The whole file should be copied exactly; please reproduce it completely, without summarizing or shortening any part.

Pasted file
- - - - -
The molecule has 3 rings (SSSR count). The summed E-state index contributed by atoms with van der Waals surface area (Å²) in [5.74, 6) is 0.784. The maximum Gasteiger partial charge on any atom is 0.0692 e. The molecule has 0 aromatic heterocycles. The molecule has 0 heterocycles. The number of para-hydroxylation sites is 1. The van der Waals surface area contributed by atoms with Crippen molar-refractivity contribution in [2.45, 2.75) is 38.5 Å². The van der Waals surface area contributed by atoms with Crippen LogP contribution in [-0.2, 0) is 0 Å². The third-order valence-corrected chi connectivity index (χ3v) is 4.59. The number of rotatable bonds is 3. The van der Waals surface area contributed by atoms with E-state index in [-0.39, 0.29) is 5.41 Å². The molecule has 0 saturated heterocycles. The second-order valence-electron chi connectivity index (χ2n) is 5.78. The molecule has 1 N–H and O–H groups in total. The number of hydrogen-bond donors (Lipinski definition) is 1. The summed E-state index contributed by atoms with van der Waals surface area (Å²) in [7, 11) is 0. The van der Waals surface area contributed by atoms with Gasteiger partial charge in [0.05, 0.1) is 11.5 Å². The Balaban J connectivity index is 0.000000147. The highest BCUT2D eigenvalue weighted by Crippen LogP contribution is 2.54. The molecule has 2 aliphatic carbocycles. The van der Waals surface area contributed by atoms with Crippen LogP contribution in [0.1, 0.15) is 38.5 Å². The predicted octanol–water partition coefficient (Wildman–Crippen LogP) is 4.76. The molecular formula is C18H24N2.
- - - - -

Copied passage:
The molecule has 3 rings (SSSR count). The summed E-state index contributed by atoms with van der Waals surface area (Å²) in [5.74, 6) is 0.784. The maximum Gasteiger partial charge on any atom is 0.0692 e. The molecule has 0 aromatic heterocycles. The molecule has 0 heterocycles. The number of para-hydroxylation sites is 1. The van der Waals surface area contributed by atoms with Crippen molar-refractivity contribution in [2.45, 2.75) is 38.5 Å². The van der Waals surface area contributed by atoms with Crippen LogP contribution in [-0.2, 0) is 0 Å². The third-order valence-corrected chi connectivity index (χ3v) is 4.59. The number of rotatable bonds is 3. The van der Waals surface area contributed by atoms with E-state index in [-0.39, 0.29) is 5.41 Å². The molecule has 0 saturated heterocycles. The second-order valence-electron chi connectivity index (χ2n) is 5.78. The molecule has 1 N–H and O–H groups in total. The number of hydrogen-bond donors (Lipinski definition) is 1. The summed E-state index contributed by atoms with van der Waals surface area (Å²) in [7, 11) is 0. The van der Waals surface area contributed by atoms with Gasteiger partial charge in [0.05, 0.1) is 11.5 Å². The Balaban J connectivity index is 0.000000147. The highest BCUT2D eigenvalue weighted by Crippen LogP contribution is 2.54. The molecule has 2 aliphatic carbocycles. The van der Waals surface area contributed by atoms with Crippen LogP contribution in [0.1, 0.15) is 38.5 Å². The predicted octanol–water partition coefficient (Wildman–Crippen LogP) is 4.76. The molecular formula is C18H24N2.